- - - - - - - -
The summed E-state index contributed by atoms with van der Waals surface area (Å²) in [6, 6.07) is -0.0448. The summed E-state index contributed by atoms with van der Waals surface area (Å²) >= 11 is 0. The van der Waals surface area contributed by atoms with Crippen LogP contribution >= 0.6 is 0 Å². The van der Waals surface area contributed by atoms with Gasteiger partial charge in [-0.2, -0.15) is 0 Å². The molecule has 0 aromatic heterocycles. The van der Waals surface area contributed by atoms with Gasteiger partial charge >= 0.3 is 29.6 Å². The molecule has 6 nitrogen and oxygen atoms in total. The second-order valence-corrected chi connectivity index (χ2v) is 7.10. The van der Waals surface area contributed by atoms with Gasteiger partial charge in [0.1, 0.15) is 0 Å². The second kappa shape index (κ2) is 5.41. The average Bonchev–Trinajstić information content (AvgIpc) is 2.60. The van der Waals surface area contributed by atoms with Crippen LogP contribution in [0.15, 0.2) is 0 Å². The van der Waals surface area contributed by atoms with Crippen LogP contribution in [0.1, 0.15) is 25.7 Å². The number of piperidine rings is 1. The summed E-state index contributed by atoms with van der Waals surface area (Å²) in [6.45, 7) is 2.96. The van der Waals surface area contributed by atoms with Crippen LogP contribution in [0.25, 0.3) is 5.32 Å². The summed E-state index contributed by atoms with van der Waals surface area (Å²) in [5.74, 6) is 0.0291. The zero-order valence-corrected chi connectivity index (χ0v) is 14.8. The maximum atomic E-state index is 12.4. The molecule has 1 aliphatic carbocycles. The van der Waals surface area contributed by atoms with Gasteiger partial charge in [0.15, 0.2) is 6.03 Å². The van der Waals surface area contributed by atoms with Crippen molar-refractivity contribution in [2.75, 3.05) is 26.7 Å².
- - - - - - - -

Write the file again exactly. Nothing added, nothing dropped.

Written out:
The summed E-state index contributed by atoms with van der Waals surface area (Å²) in [6, 6.07) is -0.0448. The summed E-state index contributed by atoms with van der Waals surface area (Å²) >= 11 is 0. The van der Waals surface area contributed by atoms with Crippen LogP contribution >= 0.6 is 0 Å². The van der Waals surface area contributed by atoms with Gasteiger partial charge in [-0.2, -0.15) is 0 Å². The molecule has 0 aromatic heterocycles. The van der Waals surface area contributed by atoms with Gasteiger partial charge >= 0.3 is 29.6 Å². The molecule has 6 nitrogen and oxygen atoms in total. The second-order valence-corrected chi connectivity index (χ2v) is 7.10. The van der Waals surface area contributed by atoms with Gasteiger partial charge in [0.1, 0.15) is 0 Å². The second kappa shape index (κ2) is 5.41. The average Bonchev–Trinajstić information content (AvgIpc) is 2.60. The van der Waals surface area contributed by atoms with Crippen LogP contribution in [0.15, 0.2) is 0 Å². The van der Waals surface area contributed by atoms with Crippen LogP contribution in [0.1, 0.15) is 25.7 Å². The number of piperidine rings is 1. The summed E-state index contributed by atoms with van der Waals surface area (Å²) in [6.45, 7) is 2.96. The van der Waals surface area contributed by atoms with Crippen LogP contribution in [0.25, 0.3) is 5.32 Å². The summed E-state index contributed by atoms with van der Waals surface area (Å²) in [5.74, 6) is 0.0291. The zero-order valence-corrected chi connectivity index (χ0v) is 14.8. The maximum atomic E-state index is 12.4. The molecule has 1 aliphatic carbocycles. The van der Waals surface area contributed by atoms with Gasteiger partial charge in [0.15, 0.2) is 6.03 Å². The van der Waals surface area contributed by atoms with Crippen molar-refractivity contribution in [2.75, 3.05) is 26.7 Å².